Economic opportunities for women helping to prevent gender-based violence

Eugenia [not real name] is a 35-year-old woman from Rwamagana District. She is married with two children, and they live off produce from their land. There are limited employment opportunities in her village, especially for women. Even if there were opportunities, Eugenia’s husband wouldn’t have allowed her to pursue them – he preferred her to remain at home.
Indashyikirwa women weave baskets. Courtesy.
Indashyikirwa women weave baskets. Courtesy.

Eugenia [not real name] is a 35-year-old woman from Rwamagana District. She is married with two children, and they live off produce from their land. There are limited employment opportunities in her village, especially for women. Even if there were opportunities, Eugenia’s husband wouldn’t have allowed her to pursue them – he preferred her to remain at home.

Eugenia is one of the women supported by Indashyikirwa, a gender-based violence prevention programme funded by UK Aid.

Eugenia first heard about the Indashyikirwa women’s safe space at a community meeting, but was worried her husband wouldn’t allow her to participate. When women’s safe space facilitators visited her home, he agreed.

“They explained to me that each person has power and can do something using his or her power. For example, I knew how to make a basket but I didn’t know I could sell it. Because I was confined at home, I was affected by solitude, but when I arrived at the women’s space, I got out of my loneliness. I felt I had power within myself that allowed me to do something with my fellow women. I started to sell the baskets and I was able to pay for my community health insurance, whereas I couldn’t pay for it before.”

Eugenia now shares what she learns at the safe space with her husband and children, such as the value of making joint decisions, openly communicating, and sharing domestic duties between both men and women. She hopes one day soon her husband will attend the space – which is open to everyone – with her, but for now, he is increasingly supportive within their household.

“He understands that when people team up and do housework they have peace, because if you come home tired and you find they have prepared a meal for you, you feel relieved and tomorrow you go to work feeling that you are a human being and not a tool.”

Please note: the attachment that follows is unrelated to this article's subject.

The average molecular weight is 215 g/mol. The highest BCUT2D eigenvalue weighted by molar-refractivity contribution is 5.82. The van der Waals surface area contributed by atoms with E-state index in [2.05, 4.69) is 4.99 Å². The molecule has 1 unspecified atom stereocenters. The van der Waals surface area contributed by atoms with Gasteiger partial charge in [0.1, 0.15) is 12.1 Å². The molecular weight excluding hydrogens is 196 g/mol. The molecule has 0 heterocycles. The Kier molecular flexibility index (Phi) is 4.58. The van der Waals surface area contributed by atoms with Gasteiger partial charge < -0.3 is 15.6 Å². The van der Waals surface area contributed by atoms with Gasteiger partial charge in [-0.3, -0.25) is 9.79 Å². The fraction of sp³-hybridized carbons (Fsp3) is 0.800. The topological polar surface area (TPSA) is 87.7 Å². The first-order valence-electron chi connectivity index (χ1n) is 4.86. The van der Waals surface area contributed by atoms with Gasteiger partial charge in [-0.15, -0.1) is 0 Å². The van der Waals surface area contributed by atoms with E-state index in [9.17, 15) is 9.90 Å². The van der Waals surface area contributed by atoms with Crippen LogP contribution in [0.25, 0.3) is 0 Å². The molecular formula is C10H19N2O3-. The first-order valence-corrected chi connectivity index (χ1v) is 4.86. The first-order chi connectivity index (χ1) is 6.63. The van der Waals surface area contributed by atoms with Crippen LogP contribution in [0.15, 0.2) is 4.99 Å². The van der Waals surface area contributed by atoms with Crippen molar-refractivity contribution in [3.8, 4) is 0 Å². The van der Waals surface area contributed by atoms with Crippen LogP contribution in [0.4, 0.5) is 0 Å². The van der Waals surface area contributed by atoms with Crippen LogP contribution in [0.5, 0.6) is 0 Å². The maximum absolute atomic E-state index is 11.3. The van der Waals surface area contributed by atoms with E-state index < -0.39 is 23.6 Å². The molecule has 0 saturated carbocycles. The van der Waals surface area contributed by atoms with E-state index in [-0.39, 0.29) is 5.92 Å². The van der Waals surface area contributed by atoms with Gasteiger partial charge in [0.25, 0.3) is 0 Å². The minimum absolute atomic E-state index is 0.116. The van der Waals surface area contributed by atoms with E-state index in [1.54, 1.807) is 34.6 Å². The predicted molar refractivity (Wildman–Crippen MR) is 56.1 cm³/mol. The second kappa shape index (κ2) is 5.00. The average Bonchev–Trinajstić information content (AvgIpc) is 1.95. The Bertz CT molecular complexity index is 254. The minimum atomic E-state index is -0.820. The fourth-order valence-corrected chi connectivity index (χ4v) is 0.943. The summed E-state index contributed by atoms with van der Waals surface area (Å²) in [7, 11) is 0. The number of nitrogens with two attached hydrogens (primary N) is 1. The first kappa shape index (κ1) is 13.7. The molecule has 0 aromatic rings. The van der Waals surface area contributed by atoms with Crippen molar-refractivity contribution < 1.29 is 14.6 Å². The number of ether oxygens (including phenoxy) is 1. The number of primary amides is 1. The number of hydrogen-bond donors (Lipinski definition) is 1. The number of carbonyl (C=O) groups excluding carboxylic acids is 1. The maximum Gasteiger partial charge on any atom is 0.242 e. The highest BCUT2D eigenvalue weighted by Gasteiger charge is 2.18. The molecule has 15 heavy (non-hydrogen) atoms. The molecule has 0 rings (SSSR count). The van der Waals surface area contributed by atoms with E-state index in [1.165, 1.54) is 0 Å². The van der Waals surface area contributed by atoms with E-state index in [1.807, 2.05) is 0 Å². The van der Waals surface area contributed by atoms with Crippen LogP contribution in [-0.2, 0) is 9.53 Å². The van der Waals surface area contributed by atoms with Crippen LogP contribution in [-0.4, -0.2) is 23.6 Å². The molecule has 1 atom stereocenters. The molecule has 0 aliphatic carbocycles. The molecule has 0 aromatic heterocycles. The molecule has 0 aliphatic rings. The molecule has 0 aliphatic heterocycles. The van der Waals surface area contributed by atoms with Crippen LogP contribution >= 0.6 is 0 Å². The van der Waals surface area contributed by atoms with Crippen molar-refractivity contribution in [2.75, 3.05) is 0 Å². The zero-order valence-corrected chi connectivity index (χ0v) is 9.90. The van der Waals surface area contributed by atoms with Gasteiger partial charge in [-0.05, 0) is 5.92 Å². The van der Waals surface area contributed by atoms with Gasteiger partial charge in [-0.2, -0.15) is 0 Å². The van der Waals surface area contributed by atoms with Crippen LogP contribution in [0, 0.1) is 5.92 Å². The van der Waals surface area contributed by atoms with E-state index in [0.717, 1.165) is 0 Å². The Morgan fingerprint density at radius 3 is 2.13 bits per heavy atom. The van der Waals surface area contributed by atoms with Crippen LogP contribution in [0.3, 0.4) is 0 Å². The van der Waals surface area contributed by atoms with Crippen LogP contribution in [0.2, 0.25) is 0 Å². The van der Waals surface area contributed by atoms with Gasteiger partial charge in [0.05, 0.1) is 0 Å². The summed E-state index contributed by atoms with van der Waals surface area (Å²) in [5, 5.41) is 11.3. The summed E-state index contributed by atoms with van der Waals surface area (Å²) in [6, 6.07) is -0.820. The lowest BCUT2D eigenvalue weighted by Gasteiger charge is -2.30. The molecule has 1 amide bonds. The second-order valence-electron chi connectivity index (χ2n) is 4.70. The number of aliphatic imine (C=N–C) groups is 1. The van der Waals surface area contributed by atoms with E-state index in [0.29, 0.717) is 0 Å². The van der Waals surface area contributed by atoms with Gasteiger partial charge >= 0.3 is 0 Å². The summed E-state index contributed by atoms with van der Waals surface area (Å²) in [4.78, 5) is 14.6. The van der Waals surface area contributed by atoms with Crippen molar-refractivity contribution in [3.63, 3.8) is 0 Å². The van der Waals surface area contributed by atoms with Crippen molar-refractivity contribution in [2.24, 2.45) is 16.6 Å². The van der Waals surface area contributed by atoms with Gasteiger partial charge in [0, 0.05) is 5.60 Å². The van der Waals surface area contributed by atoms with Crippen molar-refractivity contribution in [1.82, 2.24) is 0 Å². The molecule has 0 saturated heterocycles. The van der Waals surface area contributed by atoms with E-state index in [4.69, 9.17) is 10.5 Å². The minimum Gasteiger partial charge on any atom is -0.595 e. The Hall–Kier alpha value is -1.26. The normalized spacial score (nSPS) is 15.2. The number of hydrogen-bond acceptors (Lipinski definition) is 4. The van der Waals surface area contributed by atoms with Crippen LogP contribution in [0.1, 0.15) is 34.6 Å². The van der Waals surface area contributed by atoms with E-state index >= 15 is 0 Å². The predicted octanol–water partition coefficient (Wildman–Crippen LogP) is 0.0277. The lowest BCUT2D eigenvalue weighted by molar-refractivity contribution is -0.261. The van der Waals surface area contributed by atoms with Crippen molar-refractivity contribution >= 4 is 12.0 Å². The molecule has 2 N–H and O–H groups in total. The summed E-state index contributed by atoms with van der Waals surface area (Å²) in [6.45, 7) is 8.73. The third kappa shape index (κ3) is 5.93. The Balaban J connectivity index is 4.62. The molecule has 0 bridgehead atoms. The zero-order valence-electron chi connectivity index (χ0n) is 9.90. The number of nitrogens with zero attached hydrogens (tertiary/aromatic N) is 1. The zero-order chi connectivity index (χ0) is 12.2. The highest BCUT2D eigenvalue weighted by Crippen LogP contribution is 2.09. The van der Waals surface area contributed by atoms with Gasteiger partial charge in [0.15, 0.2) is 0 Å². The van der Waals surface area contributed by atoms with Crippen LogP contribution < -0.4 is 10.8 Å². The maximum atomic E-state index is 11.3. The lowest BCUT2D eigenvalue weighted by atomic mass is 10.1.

Gender-based violence remains high in Rwanda. The 2015 Domestic Health Survey (DHS) estimates that 43.9 per cent of all women aged 15-49 have suffered physical or sexual violence.

Complementing Government-led efforts to address this, UK Aid is supporting families to bring gender equality into the home, and prevent and respond to violence in their communities through training, safe spaces, activism, and advocacy.

Indashyikirwa, which has been operating since 2015, is also contributing to DFID’s unprecedented £25 million ‘What Works to Prevent Violence Against Women and Girls’ global research programme, which includes 15 projects across Africa, Asia and the Middle East.

Sarah Metcalf, Head of DFID Rwanda, said: “The 16 Days of Activism are an important time for us to speak up about this issue. Many don’t realise that economic deprivation is also a form of violence. The evidence emerging from our Indashyikirwa programme, including stories like Eugenia’s, is showing us the importance of women’s economic empowerment, coupled with a supportive partner and shared financial planning within the household, in preventing violence. That reinforces how critical gender equality is to development, and vice versa. These lessons we are learning are specific to the Rwandan context, but this is a global issue so they will also inform interventions around the world.”

editorial@newtimes.co.rw

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